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    . This code by me gives initially a 1 row, 4 column array ( 1 to 1 , 1 to 4 ). The first transpose gives a 4 row 1 column array ( 1 to 4 , 1 to 1 ). Again This has the same format as my “Captured” vertical Range, varArrayV(). And again The second transpose then gives as, by my line 60 , an array of 4 columns of the simplified form ((1) (2) (3) (4) ) ( 1 to 4 )




    ………………………


    . But what is still bugging me is that there is some subtle difference. - as demonstrated in my example and experimenting - the Join Function would not allow the (1,1) (1,2) (1,3) (1,4) Format, as in my commented out line 80
    . So I am still thinking about it a bit.
    . But Many thanks for the reply, good to see someone has encountered this phenomena before..

    Alan.
    Last edited by Doc.AElstein; 05-03-2015 at 12:46 PM.

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    Re: VBA 1 – Dimensional Horizontal and Vertical Array conventions ( ha 1, 2, 3, 4 )

    (1,1) (1,2) (1,3) (1,4)
    is not a 1D array, it is 2D. Since Join, like Filter, requires a 1D array, you have to convert it.

    If you assign a multiple cell range to an array/variant in one shot (using Value/Value2/Formula), you will always get a 2D array, never a 1D.
    Remember what the dormouse said
    Feed your head

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    Re: VBA 1 – Dimensional Horizontal and Vertical Array conventions ( ha 1, 2, 3, 4 )

    What Rory said, you are also confusing yourself since you missed the Option Base 1 in mehmetcik's code

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    Re: VBA 1 – Dimensional Horizontal and Vertical Array conventions ( ha 1, 2, 3, 4 )

    Quote Originally Posted by Kyle123 View Post
    What Rory said, you are also confusing yourself since you missed the Option Base 1 in mehmetcik's code
    Hi kyle

    Oops, Correct...

    Thanks


    ( Sorry mehmetcik ! )

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    Re: VBA 1 – Dimensional Horizontal and Vertical Array conventions ( ha 1, 2, 3, 4 )

    Hi Rory,


    Quote Originally Posted by romperstomper View Post
    ……If you assign a multiple cell range to an array/variant in one shot (using Value/Value2/Formula), you will always get a 2D array, never a 1D.
    … yep, I thought that, but the confirmation from someone that knows for sure is always helpful..

    ……………………….

    Quote Originally Posted by romperstomper View Post
    (1,1) (1,2) (1,3) (1,4)
    is not a 1D array, it is 2D. Since Join, like Filter, requires a 1D array, you have to convert it.
    ……..
    Ha …. 1 2 3 4
    … I was thinking that for my next experiment. Thanks
    . And I guess that the convention is that a 1 dimensional array is “quasi” horizontal??

    … I have been experimenting again and modifying my code from post #1 I can get to paste out a vertical range by transposing a horizontal as in lines 130 and 140.
    . But I am failing to get a 1 Dimensional Vertical array ( I think ) such as with by slicing a 2 dimensional 1 column array in line 160 or transposing a 1 dimensional “horizontal” array in lines 170 and 180 ???


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    . Can you confirm that the convention is that a 1 dimensional array is “quasi” horizontal.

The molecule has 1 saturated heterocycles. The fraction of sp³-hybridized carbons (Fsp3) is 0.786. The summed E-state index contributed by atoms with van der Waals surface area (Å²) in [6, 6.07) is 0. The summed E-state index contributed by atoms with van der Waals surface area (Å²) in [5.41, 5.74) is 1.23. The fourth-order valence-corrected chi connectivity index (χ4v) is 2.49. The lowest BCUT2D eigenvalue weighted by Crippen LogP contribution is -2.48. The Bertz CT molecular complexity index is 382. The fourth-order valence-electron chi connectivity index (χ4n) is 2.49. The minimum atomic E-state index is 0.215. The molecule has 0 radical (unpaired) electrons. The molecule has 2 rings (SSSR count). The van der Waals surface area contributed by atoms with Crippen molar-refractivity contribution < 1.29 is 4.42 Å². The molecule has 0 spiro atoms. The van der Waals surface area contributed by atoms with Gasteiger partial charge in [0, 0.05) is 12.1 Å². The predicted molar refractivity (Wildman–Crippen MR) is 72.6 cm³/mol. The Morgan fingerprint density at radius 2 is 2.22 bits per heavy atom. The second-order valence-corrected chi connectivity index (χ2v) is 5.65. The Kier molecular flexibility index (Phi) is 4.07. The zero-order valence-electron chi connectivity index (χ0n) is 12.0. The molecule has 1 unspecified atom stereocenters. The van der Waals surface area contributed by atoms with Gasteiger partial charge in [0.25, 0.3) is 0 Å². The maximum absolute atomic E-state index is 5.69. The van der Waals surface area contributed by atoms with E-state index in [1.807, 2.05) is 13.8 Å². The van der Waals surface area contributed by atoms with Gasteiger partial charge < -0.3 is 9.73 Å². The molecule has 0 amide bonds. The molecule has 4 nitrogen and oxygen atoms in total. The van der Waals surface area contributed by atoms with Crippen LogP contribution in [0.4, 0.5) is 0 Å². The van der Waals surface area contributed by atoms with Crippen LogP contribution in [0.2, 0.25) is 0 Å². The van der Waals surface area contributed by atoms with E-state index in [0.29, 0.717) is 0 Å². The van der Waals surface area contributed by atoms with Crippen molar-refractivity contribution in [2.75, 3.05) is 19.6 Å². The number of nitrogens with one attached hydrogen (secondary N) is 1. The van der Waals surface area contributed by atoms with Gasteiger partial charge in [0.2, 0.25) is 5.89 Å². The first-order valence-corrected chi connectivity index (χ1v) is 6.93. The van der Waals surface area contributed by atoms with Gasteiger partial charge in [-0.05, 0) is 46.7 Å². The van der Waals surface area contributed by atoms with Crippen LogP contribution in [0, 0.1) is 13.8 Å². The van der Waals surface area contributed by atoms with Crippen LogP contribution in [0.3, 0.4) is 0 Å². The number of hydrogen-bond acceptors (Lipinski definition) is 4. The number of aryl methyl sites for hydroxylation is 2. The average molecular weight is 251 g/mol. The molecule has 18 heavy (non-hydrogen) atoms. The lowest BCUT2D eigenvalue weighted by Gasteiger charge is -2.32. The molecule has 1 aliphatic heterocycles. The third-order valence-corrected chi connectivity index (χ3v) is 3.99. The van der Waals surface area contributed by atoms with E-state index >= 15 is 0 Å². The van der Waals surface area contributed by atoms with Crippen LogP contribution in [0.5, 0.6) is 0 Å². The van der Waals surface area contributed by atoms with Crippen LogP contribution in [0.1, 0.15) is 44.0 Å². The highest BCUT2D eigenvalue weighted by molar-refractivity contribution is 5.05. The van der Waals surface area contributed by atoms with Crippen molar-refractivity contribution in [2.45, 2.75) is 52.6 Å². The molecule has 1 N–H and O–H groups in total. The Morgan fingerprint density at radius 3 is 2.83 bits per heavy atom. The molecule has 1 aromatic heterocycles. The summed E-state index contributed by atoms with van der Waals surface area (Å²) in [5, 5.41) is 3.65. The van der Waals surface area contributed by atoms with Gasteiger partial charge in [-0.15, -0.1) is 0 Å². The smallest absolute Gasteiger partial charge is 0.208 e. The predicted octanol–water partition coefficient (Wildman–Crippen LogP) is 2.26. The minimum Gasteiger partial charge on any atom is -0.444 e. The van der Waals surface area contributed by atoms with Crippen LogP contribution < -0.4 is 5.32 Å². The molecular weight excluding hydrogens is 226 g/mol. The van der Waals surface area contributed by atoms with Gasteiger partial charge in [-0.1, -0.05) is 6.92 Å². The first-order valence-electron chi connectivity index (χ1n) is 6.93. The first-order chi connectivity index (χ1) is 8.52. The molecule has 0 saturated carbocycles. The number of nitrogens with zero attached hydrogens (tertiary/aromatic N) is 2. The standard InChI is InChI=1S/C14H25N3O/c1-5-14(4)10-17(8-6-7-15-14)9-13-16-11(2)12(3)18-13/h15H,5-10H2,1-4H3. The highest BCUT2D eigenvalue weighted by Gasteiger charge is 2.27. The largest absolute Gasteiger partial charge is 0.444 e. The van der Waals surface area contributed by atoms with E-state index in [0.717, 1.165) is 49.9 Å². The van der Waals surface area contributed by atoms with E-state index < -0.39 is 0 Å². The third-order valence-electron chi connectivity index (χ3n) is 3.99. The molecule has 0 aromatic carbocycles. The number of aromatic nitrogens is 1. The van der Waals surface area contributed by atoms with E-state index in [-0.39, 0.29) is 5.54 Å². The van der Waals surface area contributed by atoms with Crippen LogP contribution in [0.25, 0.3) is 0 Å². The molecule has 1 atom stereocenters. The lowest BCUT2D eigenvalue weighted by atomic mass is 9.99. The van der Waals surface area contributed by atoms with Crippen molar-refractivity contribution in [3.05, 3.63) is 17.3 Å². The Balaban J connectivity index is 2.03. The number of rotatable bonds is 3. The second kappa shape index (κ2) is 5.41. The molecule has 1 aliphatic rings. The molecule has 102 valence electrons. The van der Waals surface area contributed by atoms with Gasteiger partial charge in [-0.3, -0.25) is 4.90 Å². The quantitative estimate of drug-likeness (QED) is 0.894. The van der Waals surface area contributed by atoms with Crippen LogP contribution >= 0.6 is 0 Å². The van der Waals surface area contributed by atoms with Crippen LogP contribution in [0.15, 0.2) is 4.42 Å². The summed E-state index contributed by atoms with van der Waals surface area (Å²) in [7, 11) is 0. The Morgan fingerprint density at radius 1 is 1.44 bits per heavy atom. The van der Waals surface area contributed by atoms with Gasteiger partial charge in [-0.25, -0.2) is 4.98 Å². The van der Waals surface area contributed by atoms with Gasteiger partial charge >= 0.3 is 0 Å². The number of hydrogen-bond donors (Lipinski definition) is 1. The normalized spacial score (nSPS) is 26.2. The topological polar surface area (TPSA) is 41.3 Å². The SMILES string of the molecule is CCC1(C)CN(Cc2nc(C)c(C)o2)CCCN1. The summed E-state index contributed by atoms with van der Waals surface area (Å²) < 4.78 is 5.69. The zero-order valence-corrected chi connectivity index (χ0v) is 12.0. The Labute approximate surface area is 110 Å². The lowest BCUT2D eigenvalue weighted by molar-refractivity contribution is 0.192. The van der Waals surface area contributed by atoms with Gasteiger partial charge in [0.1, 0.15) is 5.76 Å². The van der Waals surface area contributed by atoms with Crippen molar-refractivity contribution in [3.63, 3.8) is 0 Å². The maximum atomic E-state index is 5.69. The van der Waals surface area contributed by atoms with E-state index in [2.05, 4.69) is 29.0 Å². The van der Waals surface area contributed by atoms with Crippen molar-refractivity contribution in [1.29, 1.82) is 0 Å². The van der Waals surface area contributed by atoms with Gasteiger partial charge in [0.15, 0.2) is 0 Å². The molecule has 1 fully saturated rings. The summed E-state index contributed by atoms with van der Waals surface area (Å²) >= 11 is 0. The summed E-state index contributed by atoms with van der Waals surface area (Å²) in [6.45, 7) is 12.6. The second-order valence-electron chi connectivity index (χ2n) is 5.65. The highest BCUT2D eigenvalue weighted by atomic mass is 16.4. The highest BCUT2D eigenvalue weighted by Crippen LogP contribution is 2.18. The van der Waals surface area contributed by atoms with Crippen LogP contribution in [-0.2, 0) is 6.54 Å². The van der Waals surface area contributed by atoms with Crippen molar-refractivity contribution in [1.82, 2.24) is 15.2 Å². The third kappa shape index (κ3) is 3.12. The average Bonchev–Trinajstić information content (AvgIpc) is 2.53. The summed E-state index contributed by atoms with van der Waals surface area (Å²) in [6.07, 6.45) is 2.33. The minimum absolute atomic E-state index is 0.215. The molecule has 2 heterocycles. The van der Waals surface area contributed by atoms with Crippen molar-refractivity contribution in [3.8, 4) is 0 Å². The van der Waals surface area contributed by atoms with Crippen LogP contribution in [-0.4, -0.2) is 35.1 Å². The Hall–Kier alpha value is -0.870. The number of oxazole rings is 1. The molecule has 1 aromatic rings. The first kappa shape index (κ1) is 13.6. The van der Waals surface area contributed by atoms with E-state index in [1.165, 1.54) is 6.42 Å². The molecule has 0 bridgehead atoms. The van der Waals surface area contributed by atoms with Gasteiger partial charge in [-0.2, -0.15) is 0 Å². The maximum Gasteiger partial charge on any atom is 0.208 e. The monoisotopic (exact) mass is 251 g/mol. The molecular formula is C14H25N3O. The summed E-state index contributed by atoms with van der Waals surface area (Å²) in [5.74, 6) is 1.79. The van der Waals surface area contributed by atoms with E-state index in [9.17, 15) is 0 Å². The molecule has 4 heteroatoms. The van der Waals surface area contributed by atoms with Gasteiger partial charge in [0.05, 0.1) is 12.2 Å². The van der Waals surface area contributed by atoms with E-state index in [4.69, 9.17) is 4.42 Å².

. I thought somewhere along the lines I had encountered something equivalent to
    = Array (“HAone” , “Htwo” , “Hthree” , “Hfour” ) as horizontal

    Which in the vertical form had
    = Array (“HAone” ; “Atwo” ; “Athree” ; “Afour” )
    or
    = Array (“HAone” / “Atwo” / “Athree” / “Afour” )
    … but I can’t quite get it yet

    Thanks
    Alan

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    Re: VBA 1 – Dimensional Horizontal and Vertical Array conventions ( ha 1, 2, 3, 4 )

    You can think of it that way in terms of trying to put it in a sheet, although a 1D array doesn't really have any direction.

    Re your last point I think you are thinking of array constants in Excel formulas.

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    Re: VBA 1 – Dimensional Horizontal and Vertical Array conventions ( ha 1, 2, 3, 4 )

    It makes no difference, you can think of arrays as columns and rows or rows and columns. There is no orientation.

    The only time it makes a difference is when interacting with an Excel sheet which typically expect arrays with 2 dimensions (rows,columns)

    You can however put data into a single row without it being a 2 dimensional array:
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    On a side issue, I suspect that you'll find looping through a 2 dimensional array and creating a new 1D array will be more efficient than Application.Transpose - especially on large arrays.
    Last edited by Kyle123; 05-05-2015 at 10:47 AM.

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    Re: VBA 1 – Dimensional Horizontal and Vertical Array conventions ( ha 1, 2, 3, 4 )

    Hi Rory,

    Quote Originally Posted by romperstomper View Post
    You can think of it that way in terms of trying to put it in a sheet, although a 1D array doesn't really have any direction…...
    Ok I think that clears that up, thanks.
    . And that convention ties up that
    I get a 1 dimensional array by slicing with index a 2 dimensional 1 row Array or by transposing a 2 dimensional array with 1 column
    . whereas
    I get a 2 dimensional array (with 1 column) if I slice with index a 1 column 2 dimensional array or transpose a 1 row 2 dimensional array

    Quote Originally Posted by romperstomper View Post
    ….

    Re your last point I think you are thinking of array constants in Excel formulas.